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Nuclear Talks Begin, Iran Wants Sanctions Lifted

  • James Brooke

EU foreign policy chief Catherine Ashton, left, and chief Iranian nuclear negotiator Saeed Jalili, right, meet in Moscow, on Monday, June 18, 2012, before the start of the high-stakes talks on the controversial Iranian nuclear program.

EU foreign policy chief Catherine Ashton, left, and chief Iranian nuclear negotiator Saeed Jalili, right, meet in Moscow, on Monday, June 18, 2012, before the start of the high-stakes talks on the controversial Iranian nuclear program.

MOSCOW - With Iran facing new oil export sanctions in less than two weeks, talks over Tehran's nuclear program opened on Monday in Moscow with a new spirit of urgency.

Iran immediately asked Western nations to ease sanctions as a precondition to stopping its nuclear enrichment project. The demand was made to representatives of the five permanent member nations of the United Nations Security Council, plus Germany. They met with Iranian negotiators in the third effort in three months to try to persuade Tehran to drop plans to enrich uranium to 20 percent.

Iran says it needs enriched uranium for medical and energy needs. The international community says it would put Iran on a fast track to making a nuclear bomb.

After the first day of talks, EU foreign policy spokesman Michael Mann said, "The first step is to have the Iranians engage on 20 percent," adding that "new sanctions will come into force on July 1. And, as a general rule, sanctions can always be reviewed. But they can only be reviewed in response to concrete actions on the ground."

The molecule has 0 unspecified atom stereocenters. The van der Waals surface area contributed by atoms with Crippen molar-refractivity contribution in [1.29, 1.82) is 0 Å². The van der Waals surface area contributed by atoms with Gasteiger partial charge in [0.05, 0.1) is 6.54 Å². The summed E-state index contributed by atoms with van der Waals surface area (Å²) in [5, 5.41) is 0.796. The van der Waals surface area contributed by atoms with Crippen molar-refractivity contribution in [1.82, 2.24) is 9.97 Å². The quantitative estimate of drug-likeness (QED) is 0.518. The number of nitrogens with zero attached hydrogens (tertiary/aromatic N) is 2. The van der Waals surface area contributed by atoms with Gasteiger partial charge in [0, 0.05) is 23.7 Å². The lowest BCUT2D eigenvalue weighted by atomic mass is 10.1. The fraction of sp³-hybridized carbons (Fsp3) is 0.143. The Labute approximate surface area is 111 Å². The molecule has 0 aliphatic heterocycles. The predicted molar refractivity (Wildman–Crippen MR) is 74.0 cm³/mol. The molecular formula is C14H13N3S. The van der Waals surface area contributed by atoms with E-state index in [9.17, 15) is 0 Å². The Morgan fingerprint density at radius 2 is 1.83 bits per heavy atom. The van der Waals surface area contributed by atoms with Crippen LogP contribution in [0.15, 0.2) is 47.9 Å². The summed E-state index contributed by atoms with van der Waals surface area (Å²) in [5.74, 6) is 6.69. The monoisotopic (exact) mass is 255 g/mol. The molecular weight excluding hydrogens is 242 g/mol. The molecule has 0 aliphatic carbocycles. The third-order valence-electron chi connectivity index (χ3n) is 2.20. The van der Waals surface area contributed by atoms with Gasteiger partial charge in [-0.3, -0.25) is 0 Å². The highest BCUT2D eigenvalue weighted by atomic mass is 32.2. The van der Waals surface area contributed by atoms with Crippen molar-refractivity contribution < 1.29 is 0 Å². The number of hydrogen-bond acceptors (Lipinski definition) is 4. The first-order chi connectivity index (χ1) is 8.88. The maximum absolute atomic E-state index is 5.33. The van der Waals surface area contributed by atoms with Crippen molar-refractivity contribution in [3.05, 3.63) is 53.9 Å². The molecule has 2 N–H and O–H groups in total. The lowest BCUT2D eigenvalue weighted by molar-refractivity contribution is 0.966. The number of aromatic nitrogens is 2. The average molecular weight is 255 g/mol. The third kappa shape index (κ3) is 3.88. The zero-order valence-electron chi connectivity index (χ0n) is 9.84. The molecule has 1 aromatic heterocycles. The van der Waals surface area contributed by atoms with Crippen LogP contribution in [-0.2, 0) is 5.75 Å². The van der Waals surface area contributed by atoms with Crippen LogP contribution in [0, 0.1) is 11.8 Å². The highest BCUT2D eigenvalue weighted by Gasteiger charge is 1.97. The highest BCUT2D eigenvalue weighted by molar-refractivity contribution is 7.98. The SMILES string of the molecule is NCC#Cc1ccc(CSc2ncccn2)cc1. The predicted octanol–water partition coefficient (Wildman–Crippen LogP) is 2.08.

A first round of U.S.-led sanctions has cut Iran's oil exports nearly in half this year. And European sanctions are set to further cut Iran's oil revenues. On July 1, EU countries will be banned from buying Iranian oil, and EU companies will be banned from insuring Iran oil cargoes.

Western diplomats say the Iranian government is starting to feel the effects of these sanctions. The proof, they say, is Iran's demand to lift them.

After Tehran's initial demand on Monday to end the sanctions, negotiations turned to point-by-point discussions. At the end of the day, Iranian spokesman Ali Bagheri told reporters that the talks were "constructive and serious."

EU spokesman Mann used similar language.

"It was a tough negotiation. It was frank, businesslike. That's what it was about," he said. "It was about having serious discussions about serious issues."

Russia's spokesman said that a big gap remains between positions, but he described the mood of the talks as "benevolent."

Analysts say Russian officials would like to see progress made in Moscow to show that Russia is a world power as Vladimir Putin starts his third term as president. The Russians hinted that the Iran nuclear talks might run through Wednesday, an extra day.

Rajab Safarov, director of the Center for Modern Iran Studies in Moscow, says Western powers will try to make the talks fail to diminish Putin's prestige. Last week, Safarov accompanied Russian Foreign Minister Sergei Lavrov to Tehran to try to make progress on the Iranian nuclear issue.

For more than a decade, Western nations and Russia have worried that Iran was working to build a nuclear bomb. Tehran's advances in uranium enrichment have eroded Iran's relations with the West.

The Iranian government has long been a sworn enemy of Israel, and analysts warn that if the nuclear talks here fail, Israel might bomb Iran's nuclear enrichment facilities.

The day before talks started here, Israel's Vice Prime Minister Moshe Yaalon warned that Israel "could find itself facing the dilemma of a bomb, or to bomb."

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